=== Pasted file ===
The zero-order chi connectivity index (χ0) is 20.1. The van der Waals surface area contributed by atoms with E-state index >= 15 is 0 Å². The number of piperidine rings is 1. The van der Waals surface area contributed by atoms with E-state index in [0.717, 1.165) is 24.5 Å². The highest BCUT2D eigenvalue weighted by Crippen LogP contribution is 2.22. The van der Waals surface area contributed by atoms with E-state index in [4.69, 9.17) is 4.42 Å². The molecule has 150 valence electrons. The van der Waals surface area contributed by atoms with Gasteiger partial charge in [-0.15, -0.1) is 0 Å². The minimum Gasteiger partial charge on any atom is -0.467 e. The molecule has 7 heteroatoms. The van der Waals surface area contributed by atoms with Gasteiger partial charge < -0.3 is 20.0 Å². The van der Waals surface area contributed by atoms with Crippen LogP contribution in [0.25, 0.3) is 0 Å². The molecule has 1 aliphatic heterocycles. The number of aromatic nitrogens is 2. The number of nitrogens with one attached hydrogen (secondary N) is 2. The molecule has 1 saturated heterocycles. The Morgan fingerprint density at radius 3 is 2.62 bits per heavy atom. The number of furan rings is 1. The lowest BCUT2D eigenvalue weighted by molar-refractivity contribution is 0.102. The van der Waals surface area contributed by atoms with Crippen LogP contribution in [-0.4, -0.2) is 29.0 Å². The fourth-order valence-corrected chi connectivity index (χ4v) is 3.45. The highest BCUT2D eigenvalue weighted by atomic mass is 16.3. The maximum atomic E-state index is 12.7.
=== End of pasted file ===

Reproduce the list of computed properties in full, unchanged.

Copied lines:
The zero-order chi connectivity index (χ0) is 20.1. The van der Waals surface area contributed by atoms with E-state index >= 15 is 0 Å². The number of piperidine rings is 1. The van der Waals surface area contributed by atoms with E-state index in [0.717, 1.165) is 24.5 Å². The highest BCUT2D eigenvalue weighted by Crippen LogP contribution is 2.22. The van der Waals surface area contributed by atoms with E-state index in [4.69, 9.17) is 4.42 Å². The molecule has 150 valence electrons. The van der Waals surface area contributed by atoms with Gasteiger partial charge in [-0.15, -0.1) is 0 Å². The minimum Gasteiger partial charge on any atom is -0.467 e. The molecule has 7 heteroatoms. The van der Waals surface area contributed by atoms with Gasteiger partial charge < -0.3 is 20.0 Å². The van der Waals surface area contributed by atoms with Crippen LogP contribution in [0.25, 0.3) is 0 Å². The molecule has 1 aliphatic heterocycles. The number of aromatic nitrogens is 2. The number of nitrogens with one attached hydrogen (secondary N) is 2. The molecule has 1 saturated heterocycles. The Morgan fingerprint density at radius 3 is 2.62 bits per heavy atom. The number of furan rings is 1. The lowest BCUT2D eigenvalue weighted by molar-refractivity contribution is 0.102. The van der Waals surface area contributed by atoms with Crippen LogP contribution in [-0.4, -0.2) is 29.0 Å². The fourth-order valence-corrected chi connectivity index (χ4v) is 3.45. The highest BCUT2D eigenvalue weighted by atomic mass is 16.3. The maximum atomic E-state index is 12.7.